Call for Social Security, Medicare changes to figure in elections
The popular programs, designed primarily to provide health care coverage and income security for seniors, have been politically untouchable for decades.
But presumptive GOP presidential nominee Mitt Romney, as well as most congressional Republicans, embrace sweeping changes that, among other things, would alter dramatically how seniors get health coverage a decade from now.
Democrats think the GOP has given them a gift, an issue they can use to illustrate how Republicans and their well-heeled friends are ready to abandon generations-old societal obligations to seniors.
But it's not clear who's got the political advantage, if any. The major GOP Medicare plans wouldn't affect anyone now 55 and older, and those younger than that age may care more about arresting the ballooning federal debt -- and Medicare's impact on it -- than the health of the program decades from now.
Study after study has found that to pare the government's record debt significantly, the ever-rising costs of Social Security and Medicare must be slowed. Social Security and Medicare accounted for 36 percent of federal spending in fiscal 2011, and as baby boomers age, those costs are projected to keep rising.
Polls show that the economy is the primary voter concern in the 2012 elections, but these two giant entitlement programs are part of the economic equation.
Still, even suggesting tinkering with Medicare and Social Security carries political risks. The eligibility age for full benefits is now gradually increasing. For those born after 1960, it will be 67. Romney would increase it further, allowing it to rise along with increases in longevity. He also would slow the growth in benefits somewhat for wealthier recipients.
"Romney's playing with fire. You always are when you delve into Social Security and Medicare," said Larry Sabato, director of the Center for Politics at the University of Virginia.
Yet this could be the year the conventional political rules change, because the skyrocketing federal debt is such an ominous threat to the nation's economic well-being.
The GOP plan, proposed in several similar formats, works generally like this: After 2022, seniors newly eligible for Medicare would get federal subsidies to buy insurance coverage. They could purchase that coverage from Medicare, but they would have the option of buying a policy from a private company.
All insurance plans would have to offer coverage "at least comparable to what Medicare provides today." If seniors wanted a more expensive plan, they would have to pay the difference between the federal aid and the premiums' price. No one currently 55 or older would be affected.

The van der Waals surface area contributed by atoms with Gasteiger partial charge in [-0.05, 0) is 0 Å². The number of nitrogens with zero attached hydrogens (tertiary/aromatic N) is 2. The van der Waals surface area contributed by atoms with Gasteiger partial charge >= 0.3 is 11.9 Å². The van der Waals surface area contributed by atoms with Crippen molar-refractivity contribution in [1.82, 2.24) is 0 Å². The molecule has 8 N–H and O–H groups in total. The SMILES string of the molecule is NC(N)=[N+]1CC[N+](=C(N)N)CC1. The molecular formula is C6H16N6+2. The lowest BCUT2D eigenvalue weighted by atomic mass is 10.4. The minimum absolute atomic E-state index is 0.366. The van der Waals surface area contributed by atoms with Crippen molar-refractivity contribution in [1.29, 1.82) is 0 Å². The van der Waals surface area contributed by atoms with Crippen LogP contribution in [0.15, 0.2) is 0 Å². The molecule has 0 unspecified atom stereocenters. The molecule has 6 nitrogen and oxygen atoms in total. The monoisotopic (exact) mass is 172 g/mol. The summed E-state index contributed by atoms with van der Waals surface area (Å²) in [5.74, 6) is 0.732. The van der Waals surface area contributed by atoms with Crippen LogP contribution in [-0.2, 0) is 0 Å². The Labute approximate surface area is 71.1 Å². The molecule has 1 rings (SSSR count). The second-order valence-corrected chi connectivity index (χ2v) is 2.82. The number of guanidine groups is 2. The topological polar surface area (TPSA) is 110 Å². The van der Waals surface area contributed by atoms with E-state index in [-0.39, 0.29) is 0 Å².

Should they pick a less expensive plan, they could use the leftover federal funds to pay other medical expenses, like co-pays and deductibles.
All sides agree that something has to be done to control Medicare costs and, to a lesser degree, Social Security. The report issued last month by the programs' trustees urged: "Lawmakers should not delay addressing the long-run financial challenges facing Social Security and Medicare."
Social Security's financial shortfall is less urgent; the trustees estimated that its trust fund reserves will be exhausted in 2033. After that, tax income would be enough to pay only about three-quarters of scheduled benefits through 2086.
Medicare's situation is more dire. The trustees estimated that the program's hospital insurance trust fund will be depleted by 2024.
Democrats' major strategy for cutting costs is the 15-member Independent Payment Advisory Board, created by the 2010 federal health care law. The board, appointed by the president and subject to Senate confirmation, would include physicians and patient advocates. It will recommend ways to save money. The law's provisions aim to strip about $480 billion from Medicare costs over the next 12 years.
Obama touted the commission last month as a panel "not made up of bureaucrats from government or insurance companies, but doctors and nurses and medical experts and consumers, who will look at all the evidence and recommend the best way to reduce unnecessary health care spending while protecting access to the care that the seniors need."
Republicans claim the panel would have too much power to make important medical decisions. It wouldn't, because its recommendations would be subject to congressional review. In March, though, the GOP-led House of Representatives voted to do away with it. That proposal is going nowhere in the Democratic-run Senate.
"You have two fundamentally different approaches," said Rep. Chris Van Hollen of Maryland, the top Democrat on the House Budget Committee.
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